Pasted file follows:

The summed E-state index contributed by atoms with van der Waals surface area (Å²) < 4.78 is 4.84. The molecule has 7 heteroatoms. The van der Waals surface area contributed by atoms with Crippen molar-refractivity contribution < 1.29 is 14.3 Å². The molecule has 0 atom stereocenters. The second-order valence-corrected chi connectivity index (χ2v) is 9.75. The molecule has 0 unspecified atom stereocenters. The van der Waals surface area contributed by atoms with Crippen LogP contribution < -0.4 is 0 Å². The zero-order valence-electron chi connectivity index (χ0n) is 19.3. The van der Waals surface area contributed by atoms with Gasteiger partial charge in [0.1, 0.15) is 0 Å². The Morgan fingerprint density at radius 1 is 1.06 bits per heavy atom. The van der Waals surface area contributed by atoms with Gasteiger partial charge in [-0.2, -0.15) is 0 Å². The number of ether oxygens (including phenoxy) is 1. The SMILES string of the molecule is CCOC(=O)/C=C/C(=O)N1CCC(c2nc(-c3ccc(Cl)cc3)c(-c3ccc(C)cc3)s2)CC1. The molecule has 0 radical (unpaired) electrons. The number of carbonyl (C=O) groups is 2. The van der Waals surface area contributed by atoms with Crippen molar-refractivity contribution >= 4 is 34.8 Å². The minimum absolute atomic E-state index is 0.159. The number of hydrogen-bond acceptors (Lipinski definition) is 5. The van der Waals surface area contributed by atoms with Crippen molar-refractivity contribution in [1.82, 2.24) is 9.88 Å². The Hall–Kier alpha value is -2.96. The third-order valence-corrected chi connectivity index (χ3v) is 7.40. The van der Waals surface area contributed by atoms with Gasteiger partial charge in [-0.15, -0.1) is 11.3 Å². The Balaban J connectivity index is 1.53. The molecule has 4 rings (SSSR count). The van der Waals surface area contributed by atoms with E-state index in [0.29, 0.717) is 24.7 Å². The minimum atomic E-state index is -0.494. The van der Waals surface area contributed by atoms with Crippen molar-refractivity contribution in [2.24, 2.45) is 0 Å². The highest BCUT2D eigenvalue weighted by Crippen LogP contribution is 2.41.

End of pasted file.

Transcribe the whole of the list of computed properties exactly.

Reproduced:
The summed E-state index contributed by atoms with van der Waals surface area (Å²) < 4.78 is 4.84. The molecule has 7 heteroatoms. The van der Waals surface area contributed by atoms with Crippen molar-refractivity contribution < 1.29 is 14.3 Å². The molecule has 0 atom stereocenters. The second-order valence-corrected chi connectivity index (χ2v) is 9.75. The molecule has 0 unspecified atom stereocenters. The van der Waals surface area contributed by atoms with Crippen LogP contribution < -0.4 is 0 Å². The zero-order valence-electron chi connectivity index (χ0n) is 19.3. The van der Waals surface area contributed by atoms with Gasteiger partial charge in [0.1, 0.15) is 0 Å². The Morgan fingerprint density at radius 1 is 1.06 bits per heavy atom. The van der Waals surface area contributed by atoms with Gasteiger partial charge in [-0.2, -0.15) is 0 Å². The number of ether oxygens (including phenoxy) is 1. The SMILES string of the molecule is CCOC(=O)/C=C/C(=O)N1CCC(c2nc(-c3ccc(Cl)cc3)c(-c3ccc(C)cc3)s2)CC1. The molecule has 0 radical (unpaired) electrons. The number of carbonyl (C=O) groups is 2. The van der Waals surface area contributed by atoms with Crippen molar-refractivity contribution >= 4 is 34.8 Å². The minimum absolute atomic E-state index is 0.159. The number of hydrogen-bond acceptors (Lipinski definition) is 5. The van der Waals surface area contributed by atoms with Crippen molar-refractivity contribution in [1.82, 2.24) is 9.88 Å². The Hall–Kier alpha value is -2.96. The third-order valence-corrected chi connectivity index (χ3v) is 7.40. The van der Waals surface area contributed by atoms with Gasteiger partial charge in [-0.15, -0.1) is 11.3 Å². The Balaban J connectivity index is 1.53. The molecule has 4 rings (SSSR count). The van der Waals surface area contributed by atoms with E-state index in [0.29, 0.717) is 24.7 Å². The minimum atomic E-state index is -0.494. The van der Waals surface area contributed by atoms with Crippen molar-refractivity contribution in [2.24, 2.45) is 0 Å². The highest BCUT2D eigenvalue weighted by Crippen LogP contribution is 2.41.